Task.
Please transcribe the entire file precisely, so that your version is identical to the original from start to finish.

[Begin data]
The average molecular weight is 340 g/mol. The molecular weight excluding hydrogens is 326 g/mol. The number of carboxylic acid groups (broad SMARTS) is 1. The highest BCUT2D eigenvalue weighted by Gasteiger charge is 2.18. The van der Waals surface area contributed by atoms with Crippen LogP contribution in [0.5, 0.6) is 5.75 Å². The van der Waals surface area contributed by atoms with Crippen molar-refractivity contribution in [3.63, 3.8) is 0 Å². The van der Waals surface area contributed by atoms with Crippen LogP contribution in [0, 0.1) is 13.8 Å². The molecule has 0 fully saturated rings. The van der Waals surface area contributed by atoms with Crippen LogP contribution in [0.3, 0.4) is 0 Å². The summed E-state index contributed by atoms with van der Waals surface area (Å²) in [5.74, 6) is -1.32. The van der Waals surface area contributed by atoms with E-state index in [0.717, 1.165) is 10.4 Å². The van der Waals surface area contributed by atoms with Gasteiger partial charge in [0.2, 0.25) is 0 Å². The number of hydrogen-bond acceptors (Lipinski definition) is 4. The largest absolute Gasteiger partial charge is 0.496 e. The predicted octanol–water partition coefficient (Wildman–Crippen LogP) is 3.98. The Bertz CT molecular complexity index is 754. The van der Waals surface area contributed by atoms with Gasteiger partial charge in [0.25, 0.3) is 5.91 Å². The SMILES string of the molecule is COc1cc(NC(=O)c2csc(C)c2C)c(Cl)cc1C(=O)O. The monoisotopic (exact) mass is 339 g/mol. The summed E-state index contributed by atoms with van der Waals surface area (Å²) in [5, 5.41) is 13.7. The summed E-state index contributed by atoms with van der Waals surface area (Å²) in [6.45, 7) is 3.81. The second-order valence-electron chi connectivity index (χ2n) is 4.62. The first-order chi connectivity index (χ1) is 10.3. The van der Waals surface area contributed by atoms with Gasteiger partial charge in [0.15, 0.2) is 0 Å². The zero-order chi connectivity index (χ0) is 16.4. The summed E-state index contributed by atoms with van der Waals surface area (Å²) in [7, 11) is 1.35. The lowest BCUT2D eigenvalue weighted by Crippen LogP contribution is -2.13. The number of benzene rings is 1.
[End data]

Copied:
The average molecular weight is 340 g/mol. The molecular weight excluding hydrogens is 326 g/mol. The number of carboxylic acid groups (broad SMARTS) is 1. The highest BCUT2D eigenvalue weighted by Gasteiger charge is 2.18. The van der Waals surface area contributed by atoms with Crippen LogP contribution in [0.5, 0.6) is 5.75 Å². The van der Waals surface area contributed by atoms with Crippen molar-refractivity contribution in [3.63, 3.8) is 0 Å². The van der Waals surface area contributed by atoms with Crippen LogP contribution in [0, 0.1) is 13.8 Å². The molecule has 0 fully saturated rings. The van der Waals surface area contributed by atoms with Crippen LogP contribution in [0.3, 0.4) is 0 Å². The summed E-state index contributed by atoms with van der Waals surface area (Å²) in [5.74, 6) is -1.32. The van der Waals surface area contributed by atoms with E-state index in [0.717, 1.165) is 10.4 Å². The van der Waals surface area contributed by atoms with Gasteiger partial charge in [0.2, 0.25) is 0 Å². The number of hydrogen-bond acceptors (Lipinski definition) is 4. The largest absolute Gasteiger partial charge is 0.496 e. The predicted octanol–water partition coefficient (Wildman–Crippen LogP) is 3.98. The Bertz CT molecular complexity index is 754. The van der Waals surface area contributed by atoms with Gasteiger partial charge in [0.25, 0.3) is 5.91 Å². The SMILES string of the molecule is COc1cc(NC(=O)c2csc(C)c2C)c(Cl)cc1C(=O)O. The monoisotopic (exact) mass is 339 g/mol. The summed E-state index contributed by atoms with van der Waals surface area (Å²) in [5, 5.41) is 13.7. The summed E-state index contributed by atoms with van der Waals surface area (Å²) in [6.45, 7) is 3.81. The second-order valence-electron chi connectivity index (χ2n) is 4.62. The first-order chi connectivity index (χ1) is 10.3. The van der Waals surface area contributed by atoms with Gasteiger partial charge in [0.15, 0.2) is 0 Å². The zero-order chi connectivity index (χ0) is 16.4. The summed E-state index contributed by atoms with van der Waals surface area (Å²) in [7, 11) is 1.35. The lowest BCUT2D eigenvalue weighted by Crippen LogP contribution is -2.13. The number of benzene rings is 1.